(2019-03-05) Dillard, Robert; Kim, Elizabeth MD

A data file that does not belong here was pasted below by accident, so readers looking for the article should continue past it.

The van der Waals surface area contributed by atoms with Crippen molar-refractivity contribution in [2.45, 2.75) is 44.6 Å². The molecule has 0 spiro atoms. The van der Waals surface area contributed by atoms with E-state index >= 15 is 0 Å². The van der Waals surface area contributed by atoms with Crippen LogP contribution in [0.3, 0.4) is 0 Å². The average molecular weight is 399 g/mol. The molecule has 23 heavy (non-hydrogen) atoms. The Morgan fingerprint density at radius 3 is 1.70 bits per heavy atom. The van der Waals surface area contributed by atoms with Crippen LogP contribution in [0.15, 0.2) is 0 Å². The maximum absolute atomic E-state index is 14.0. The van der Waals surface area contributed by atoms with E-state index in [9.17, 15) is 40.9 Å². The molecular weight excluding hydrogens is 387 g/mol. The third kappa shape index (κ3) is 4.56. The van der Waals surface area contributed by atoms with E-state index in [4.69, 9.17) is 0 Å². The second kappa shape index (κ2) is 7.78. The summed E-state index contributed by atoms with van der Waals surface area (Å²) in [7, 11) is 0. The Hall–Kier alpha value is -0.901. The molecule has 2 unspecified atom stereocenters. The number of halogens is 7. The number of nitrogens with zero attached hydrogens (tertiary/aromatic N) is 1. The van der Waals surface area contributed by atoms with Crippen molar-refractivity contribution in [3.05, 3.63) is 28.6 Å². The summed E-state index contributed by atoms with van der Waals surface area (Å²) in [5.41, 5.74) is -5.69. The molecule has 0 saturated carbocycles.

Abstract Background: Injuries to the rectum and perineal regions secondary to jet-ski and watercraft vessels are uncommon and unique, presenting a potentially complicated clinical scenario. While this injury pattern has been described before, severity, intervention and hospital course has varied among cases¹. Additional descriptions of these trauma types may be necessary to establish a standardized approach to the treatment of such injuries. Case information: The patient is a 16-year-old female with a past medical history of asthma that was a transfer from an outside medical facility. She presented following a trauma sustained after falling off a jet-ski. She reports being the third individual seated at the rear of the watercraft when the wake created by another vessel caused her to be thrown from the back. She states that she fell backwards onto the water being propelled from the back of the jet-ski and felt a sudden sharp burst of pain. She described her pain as moderate, located in the lower pelvis, radiating to her abdomen and back. The patient was brought to an outside hospital where she was found to have several small lacerations in the perianal region and rectal bleeding. On presentation to our institution approximately 8 hours after injury, she was neurologically intact (GCS 15), blood pressure 128/73, heart rate 120s, febrile 101.5F. Primary trauma survey was intact and the secondary survey revealed two small superficial lacerations at the anterior and posterior aspects of her anus, good sphincter tone, and malodorous dark rectal discharge mixed with blood. Abdominal examination revealed tenderness to palpation over the lower quadrants with guarding. Given the above findings, the patient was taken to the operating room for surgical evaluation and treatment. She was placed in the lithotomy position and proctoscopy performed. Visualization was difficult secondary to a large amount of dark, watery anal discharge but a large posterior rectal defect was appreciated on examination, about 6 cm from the anal verge. The surgical team proceeded to perform a diagnostic laparoscopy which was converted to an exploratory laparotomy after confirmation of intra-abdominal extension of contaminated water. Upon evaluation of the pelvis, the presacral space was found to be dissected with underlying exposure of the sacrum and rupture of the retroperitoneum near the bifurcation of the aorta. Additionally, large amounts of contaminated water were found throughout the bilateral paracolic gutters and between the small bowel loops. The rectum also demonstrated a 5 cm anterior vertical serosal tear. Surgical intervention involved stapling and transection of the rectosigmoid junction leaving ~15cm rectal stump and providing colonic diversion, rectal serosal repair, abdominal washout, drain placement within the presacral space exiting the right lower abdominal quadrant, and temporary abdominal closure. She remained intubated and was admitted to the trauma surgical intensive care unit. Planned takeback occurred 24 hours later. Proctoscopy was repeated with better visualization. The rectal defect was found to involve approximately 40% of the posterior circumference. The celiotomy was reopened and explored, no residual fluid collections were noted, all observed bowel was viable. The abdominal cavity and presacral space were irrigated once more and a second drain placed exiting the left lower abdominal quadrant. An end sigmoid colostomy was created and the abdominal fascia closed. A subcutaneous wound vacuum device was placed. The patient was extubated and returned to the ICU. Postoperative care included empiric broad spectrum antibiotic coverage for freshwater organisms. The initial regimen included Levaquin and Flagyl for anaerobic/gram-negative bowel flora contamination and Clindamycin with Fluconazole for possible endemic organisms present within the water contamination. This antibiotic combination was continued from the time of admission until 24 hours after final closure when Clindamycin and Flagyl were discontinued. Intraoperative cultures resulted negative and all antibiotics were discontinued after a total of nine days. On postoperative day fourteen, the patient began to experience intermittent fevers with moderately elevated leukocytosis. Computed tomography of the pelvis showed an abscess collection present within the presacral space. Interventional radiology was consulted for percutaneous drain placement. Drain cultures were taken and yielded a specimen positive for multi-drug resistant Staph epidermidis, Streptococcus viridans, and Gardnerella vaginalis, for which she was treated with Cefepime, Flagyl, and Vancomycin. On postoperative day nineteen, the patient continued to experience intermittent fevers. Repeat imaging of the pelvis showed an abscess collection present despite the surgical drains in place. The patient was returned to the operating room for surgical drainage. She was placed in the lithotomy position and proctoscopy was performed with the rectal defect irrigated with two liters normal saline to drain the presacral abscess. A large penrose drain was left in place through the defect. Antibiotic coverage was continued until the patient’s discharge to an ancillary facility. Conclusions: The above case presents several points of interest. Rectal injuries and perforations from high pressure water exposure is an uncommonly reported incident and the subsequent management less defined. The initial approach to such an injury first requires recognition of the potential sequelae of the mechanism and appropriate evaluation of the patient’s clinical status. A prior case report acknowledged the benefits of a multimodal assessment with the use of imaging and non-operative interventions as warranted in hemodynamically stable patients in whom peritonitis was not present¹. For more severe cases, where further intra-abdominal involvement is suspected, imaging becomes more selected as surgical intervention will most likely be warranted. Close examination of the entire perineal region should be performed, including both the genital and anal areas. Proctoscopy is beneficial in identifying the proximity and circumference extent of the rectal injury, which may be difficult to assess during laparotomy, especially if present on the posterior/retroperitoneal surface. Frequently, however, frank watery discharge is present in excess and impedes visualization of the injury. When intra-abdominal extension is likely, laparoscopy/laparotomy is indicated for presacral drainage. In the case above, exposure of this area showed a large dead space created by the pressure injury, denoting a difficult area to control surgically and subsequently abscesses occurred despite multiple drains in place. As commonly documented in previously reported cases, an end diverting colostomy was created. After adequate drainage and diversion, the rectal injury is allow to heal without attempts at primary closure². A colorectal consultation may be beneficial, both at the onset of treatment and for further long-term followup. Empiric antibiotic coverage should be initiated to include specimens both present within the gastrointestinal tract and water source. Freshwater exposure includes Aeromonas, Edwardsiella, Erysipelothrix, Vibrio, and Mycobacterium species. A third or fourth generation cephalosporin, fluoroquinolone or clindamycin is appropriate for gram-negative coverage in addition to Vancomycin for gram-positive organisms. Metronidazole should be added for anaerobic coverage. Antibiotics can then be tailored once cultures have speciated³⁻⁴. Multidisciplinary care is advantageous in a unique case such as this and should follow the tenants of safe surgical diversion and drainage. Awareness of rectal injuries associated with watercraft vessels can aid in prompt identification and effective management. References Wyatt SN, Lockhart ME, Richter HE. Hydrostatic injury surgical planning. J Low Genit Tract Dis. 2015;19(2):e40-2. Gill, Richdeep S. et al. Hydrostatic rectosigmoid perforation: a rare personal watercraft injury, Journal of Pediatric Surgery, Volume 46, Issue 2, 402-404 Collier DN. Cutaneous infections from coastal and marine bacteria. Dermatol Ther 2002; 15:1. Noonburg, GE., Management of extremity trauma and related infections occurring in the aquatic environment. J Am Acad Ortho Surg., 2005 July-Aug;13(4):243-53